HERITAGE SCHOOLS OF COLONIAL CALCUTTA - Hindu School
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HERITAGE SCHOOLS OF COLONIAL CALCUTTA – Hindu School

Hindu School Calcutta

In the early days the indigenous primary schools of Bengal used to teach only Bengali, simple Arithmetic and Sanskrit. The ‘tolls’ or the local small schools run by individuals, imparted lessons in advanced Sanskrit, grammar and literature, theology, logic and metaphysics. But the enlightened Indians of the period, like Raja Rammohun Roy, felt that this process of teaching and learning does not have any practical use and English should be taught to the young generation for interaction with the British businessmen.

In fact, many Hindu parents, while fully comprehending the usefulness of English education, were skeptical in sending their boys to English missionary schools, where they were subjected to considerable religious influence. They felt insecure having seen how the Christian missionaries were tactfully shaking the faith of Hindu boys in the name of imparting higher English education.

Hindu School Calcutta - File picture
Hindu School Calcutta – File picture

During the early nineteenth century there was a distinct intellectual and cultural awakening in the enlightened section of the Bengal Society, known as Bengal Renaissance. The plan of imparting English education by David Hare – one of the most prominent educationists in Bengal – received the general approval of that enlightened society. Immediately, a committee was formed, fund was raised and finally, on a wintry morning of January 20, 1817, a batch of 20 male students hailing from affluent and enlightened Bengali Hindu families of Kolkata, came together at the rented house of Gorachand Basak at 304 Chitpur Road, marking the first working day of Hindu School. Between the year 1817 and 1823, the school had to shift from Basak’s house at Garanhata to the house of Roopchand Roy in Chitpur Road, and thereafter to the house of Firinghi Kamal Bose, at 51 Upper Chitpur Road. Finally, In 1825, with the help of the British Government, a school building was built at the north of Goldighi (now known as College Square) on a plot of land donated by David Hare.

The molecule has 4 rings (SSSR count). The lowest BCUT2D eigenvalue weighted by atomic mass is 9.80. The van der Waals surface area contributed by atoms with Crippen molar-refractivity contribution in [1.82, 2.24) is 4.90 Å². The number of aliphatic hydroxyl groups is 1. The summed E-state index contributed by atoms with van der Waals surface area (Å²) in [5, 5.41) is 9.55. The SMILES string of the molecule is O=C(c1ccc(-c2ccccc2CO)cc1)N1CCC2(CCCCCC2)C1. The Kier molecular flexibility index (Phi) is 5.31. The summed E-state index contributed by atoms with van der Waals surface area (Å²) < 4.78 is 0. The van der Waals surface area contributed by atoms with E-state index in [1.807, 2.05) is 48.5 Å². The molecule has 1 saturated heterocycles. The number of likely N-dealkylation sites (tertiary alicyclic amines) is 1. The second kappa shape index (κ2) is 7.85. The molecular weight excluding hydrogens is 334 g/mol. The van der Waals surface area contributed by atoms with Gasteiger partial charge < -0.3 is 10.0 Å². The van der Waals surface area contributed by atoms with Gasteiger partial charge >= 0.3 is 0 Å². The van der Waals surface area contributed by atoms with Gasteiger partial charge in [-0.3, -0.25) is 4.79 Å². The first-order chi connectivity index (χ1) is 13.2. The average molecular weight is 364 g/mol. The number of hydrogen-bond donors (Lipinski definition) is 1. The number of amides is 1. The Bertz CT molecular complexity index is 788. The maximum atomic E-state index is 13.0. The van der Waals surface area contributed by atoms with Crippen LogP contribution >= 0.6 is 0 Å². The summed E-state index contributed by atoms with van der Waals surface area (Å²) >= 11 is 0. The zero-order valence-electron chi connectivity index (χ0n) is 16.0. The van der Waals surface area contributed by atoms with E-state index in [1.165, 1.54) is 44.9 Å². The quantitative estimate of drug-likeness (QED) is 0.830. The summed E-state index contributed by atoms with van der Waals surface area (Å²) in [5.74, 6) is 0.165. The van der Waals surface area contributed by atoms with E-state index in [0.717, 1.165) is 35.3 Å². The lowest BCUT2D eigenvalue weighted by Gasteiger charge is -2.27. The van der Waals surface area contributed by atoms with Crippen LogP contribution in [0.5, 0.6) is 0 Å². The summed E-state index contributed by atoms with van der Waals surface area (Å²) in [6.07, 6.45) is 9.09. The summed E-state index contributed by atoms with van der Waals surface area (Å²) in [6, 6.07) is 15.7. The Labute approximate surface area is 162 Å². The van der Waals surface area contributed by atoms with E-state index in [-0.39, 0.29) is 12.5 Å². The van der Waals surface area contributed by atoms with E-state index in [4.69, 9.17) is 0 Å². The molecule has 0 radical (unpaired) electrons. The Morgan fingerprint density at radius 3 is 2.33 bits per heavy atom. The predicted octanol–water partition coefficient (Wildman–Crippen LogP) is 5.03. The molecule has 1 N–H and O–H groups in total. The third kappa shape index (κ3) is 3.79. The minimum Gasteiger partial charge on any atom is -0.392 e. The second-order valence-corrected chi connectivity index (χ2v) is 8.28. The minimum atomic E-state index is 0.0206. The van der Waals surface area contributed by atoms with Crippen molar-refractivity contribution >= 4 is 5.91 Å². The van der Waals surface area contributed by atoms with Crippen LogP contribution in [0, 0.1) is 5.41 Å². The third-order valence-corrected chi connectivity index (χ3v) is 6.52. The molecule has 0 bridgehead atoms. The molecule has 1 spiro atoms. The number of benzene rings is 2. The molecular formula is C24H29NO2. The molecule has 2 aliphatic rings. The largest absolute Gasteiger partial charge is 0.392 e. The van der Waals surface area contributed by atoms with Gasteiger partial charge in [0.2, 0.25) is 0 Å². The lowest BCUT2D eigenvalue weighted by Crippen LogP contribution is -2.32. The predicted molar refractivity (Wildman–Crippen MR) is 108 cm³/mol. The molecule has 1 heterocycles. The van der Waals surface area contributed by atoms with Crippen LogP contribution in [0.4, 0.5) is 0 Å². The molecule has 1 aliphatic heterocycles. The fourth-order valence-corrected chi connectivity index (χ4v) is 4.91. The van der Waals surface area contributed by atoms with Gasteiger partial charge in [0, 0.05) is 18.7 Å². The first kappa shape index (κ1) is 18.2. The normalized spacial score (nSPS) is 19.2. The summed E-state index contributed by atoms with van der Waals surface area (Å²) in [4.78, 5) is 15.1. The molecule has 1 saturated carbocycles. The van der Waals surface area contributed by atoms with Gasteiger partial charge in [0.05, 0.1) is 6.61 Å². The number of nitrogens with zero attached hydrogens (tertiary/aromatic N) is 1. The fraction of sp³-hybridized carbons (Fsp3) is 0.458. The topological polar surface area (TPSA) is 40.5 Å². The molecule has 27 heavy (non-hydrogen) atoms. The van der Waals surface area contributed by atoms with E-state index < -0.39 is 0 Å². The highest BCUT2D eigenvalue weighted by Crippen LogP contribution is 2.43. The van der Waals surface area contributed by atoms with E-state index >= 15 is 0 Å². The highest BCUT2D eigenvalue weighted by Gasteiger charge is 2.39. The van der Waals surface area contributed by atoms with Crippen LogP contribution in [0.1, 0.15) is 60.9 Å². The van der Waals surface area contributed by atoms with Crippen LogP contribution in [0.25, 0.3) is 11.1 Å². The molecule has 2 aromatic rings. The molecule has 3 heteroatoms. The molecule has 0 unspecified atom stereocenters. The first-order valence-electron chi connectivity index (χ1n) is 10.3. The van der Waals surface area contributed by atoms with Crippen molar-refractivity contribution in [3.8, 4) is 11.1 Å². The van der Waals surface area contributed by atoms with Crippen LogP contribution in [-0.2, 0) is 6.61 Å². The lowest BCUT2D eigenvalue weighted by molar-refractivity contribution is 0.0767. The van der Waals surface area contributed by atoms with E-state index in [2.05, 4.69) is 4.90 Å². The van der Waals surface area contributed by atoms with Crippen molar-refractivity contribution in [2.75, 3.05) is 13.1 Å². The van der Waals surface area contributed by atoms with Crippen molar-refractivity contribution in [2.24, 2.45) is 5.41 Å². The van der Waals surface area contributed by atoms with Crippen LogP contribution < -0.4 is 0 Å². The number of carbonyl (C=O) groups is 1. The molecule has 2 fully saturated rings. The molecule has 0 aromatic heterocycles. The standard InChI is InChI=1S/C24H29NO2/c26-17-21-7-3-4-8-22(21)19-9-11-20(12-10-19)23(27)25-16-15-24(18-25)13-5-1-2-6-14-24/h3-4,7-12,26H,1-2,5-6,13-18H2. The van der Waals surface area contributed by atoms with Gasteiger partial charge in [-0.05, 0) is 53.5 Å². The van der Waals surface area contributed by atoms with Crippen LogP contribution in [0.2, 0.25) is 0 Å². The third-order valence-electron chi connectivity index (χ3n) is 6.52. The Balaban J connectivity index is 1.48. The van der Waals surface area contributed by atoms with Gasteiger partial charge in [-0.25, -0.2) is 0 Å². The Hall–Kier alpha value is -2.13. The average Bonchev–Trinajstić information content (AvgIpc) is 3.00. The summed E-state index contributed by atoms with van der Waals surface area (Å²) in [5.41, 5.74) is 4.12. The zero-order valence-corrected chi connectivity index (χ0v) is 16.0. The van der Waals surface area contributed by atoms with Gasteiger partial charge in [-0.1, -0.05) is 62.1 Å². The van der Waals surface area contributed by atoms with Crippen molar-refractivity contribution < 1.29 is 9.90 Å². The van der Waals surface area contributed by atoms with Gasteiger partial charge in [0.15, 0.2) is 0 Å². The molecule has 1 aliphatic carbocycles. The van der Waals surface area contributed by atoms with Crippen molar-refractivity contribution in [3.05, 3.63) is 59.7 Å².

Established in 1817, Hindu school is the oldest western-type school in India and one of the oldest existing schools in Asia. Since the days of the British era, this institution has been nicknamed as the Eton of the East for its academic excellence.

The Hindu College was originally divided into two wings – a school or Pathshala, which used to teach basic English, Bangla, Grammar and Arithmetic to the students under the age of 14, and a college or Mahapathshala for imparting modern subjects to the young adults. At the initial stage the Hindu school was established in 1817, as Hindu College. However, In 1855, the Pathsala part of Hindu College became Hindu School and the Mahapathsala part came to be known as Presidency College (now Presidency University). Therefore, date of establishment of Hindu College is considered as the establishment date of both Hindu school and Presidency College.

Hindu School Now
Hindu School Now
Hindu School signage at the entrance
Hindu School signage at the entrance
Hindu School - Ex Outstanding Student List
Hindu School – Ex Outstanding Student List
Dibyendu Banerjee
Dibyendu Banerjee
Ex student of Scottish Church College. Served a Nationalised Bank for nearly 35 years. Authored novels in Bengali. Translated into Bengali novels/short stories of Leo Tolstoy, Eric Maria Remarque, D.H.Lawrence, Harold Robbins, Guy de Maupassant, Somerset Maugham and others. Also compiled collections of short stories from Africa and Third World. Interested in literature, history, music, sports and international films.

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